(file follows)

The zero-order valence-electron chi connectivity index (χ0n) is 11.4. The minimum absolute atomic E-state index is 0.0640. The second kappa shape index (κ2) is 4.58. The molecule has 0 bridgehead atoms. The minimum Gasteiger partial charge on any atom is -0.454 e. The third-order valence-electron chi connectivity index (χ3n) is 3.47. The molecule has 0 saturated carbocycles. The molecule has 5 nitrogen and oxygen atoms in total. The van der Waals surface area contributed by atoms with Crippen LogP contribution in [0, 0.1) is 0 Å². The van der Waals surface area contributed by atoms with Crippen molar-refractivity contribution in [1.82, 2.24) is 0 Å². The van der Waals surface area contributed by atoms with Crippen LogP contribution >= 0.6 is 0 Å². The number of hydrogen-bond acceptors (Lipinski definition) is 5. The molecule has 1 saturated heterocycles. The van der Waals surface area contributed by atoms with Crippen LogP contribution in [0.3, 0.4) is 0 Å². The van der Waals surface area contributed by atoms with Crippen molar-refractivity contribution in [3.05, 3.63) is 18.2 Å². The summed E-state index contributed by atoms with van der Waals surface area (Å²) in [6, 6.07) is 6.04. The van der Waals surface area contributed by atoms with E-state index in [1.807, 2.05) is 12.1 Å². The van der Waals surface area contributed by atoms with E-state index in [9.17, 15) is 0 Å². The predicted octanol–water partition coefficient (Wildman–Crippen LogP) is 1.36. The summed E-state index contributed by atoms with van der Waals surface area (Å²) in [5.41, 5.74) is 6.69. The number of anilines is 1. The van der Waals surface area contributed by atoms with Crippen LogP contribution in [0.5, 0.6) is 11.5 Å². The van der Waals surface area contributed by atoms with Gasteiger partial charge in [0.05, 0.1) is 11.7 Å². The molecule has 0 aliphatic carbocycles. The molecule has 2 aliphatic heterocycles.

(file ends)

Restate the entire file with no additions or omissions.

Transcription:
The zero-order valence-electron chi connectivity index (χ0n) is 11.4. The minimum absolute atomic E-state index is 0.0640. The second kappa shape index (κ2) is 4.58. The molecule has 0 bridgehead atoms. The minimum Gasteiger partial charge on any atom is -0.454 e. The third-order valence-electron chi connectivity index (χ3n) is 3.47. The molecule has 0 saturated carbocycles. The molecule has 5 nitrogen and oxygen atoms in total. The van der Waals surface area contributed by atoms with Crippen LogP contribution in [0, 0.1) is 0 Å². The van der Waals surface area contributed by atoms with Crippen molar-refractivity contribution in [1.82, 2.24) is 0 Å². The van der Waals surface area contributed by atoms with Crippen LogP contribution >= 0.6 is 0 Å². The number of hydrogen-bond acceptors (Lipinski definition) is 5. The molecule has 1 saturated heterocycles. The van der Waals surface area contributed by atoms with Crippen LogP contribution in [0.3, 0.4) is 0 Å². The van der Waals surface area contributed by atoms with Crippen molar-refractivity contribution in [3.05, 3.63) is 18.2 Å². The summed E-state index contributed by atoms with van der Waals surface area (Å²) in [6, 6.07) is 6.04. The van der Waals surface area contributed by atoms with E-state index in [1.807, 2.05) is 12.1 Å². The van der Waals surface area contributed by atoms with E-state index in [9.17, 15) is 0 Å². The predicted octanol–water partition coefficient (Wildman–Crippen LogP) is 1.36. The summed E-state index contributed by atoms with van der Waals surface area (Å²) in [5.41, 5.74) is 6.69. The number of anilines is 1. The van der Waals surface area contributed by atoms with Crippen LogP contribution in [0.5, 0.6) is 11.5 Å². The van der Waals surface area contributed by atoms with Gasteiger partial charge in [0.05, 0.1) is 11.7 Å². The molecule has 0 aliphatic carbocycles. The molecule has 2 aliphatic heterocycles.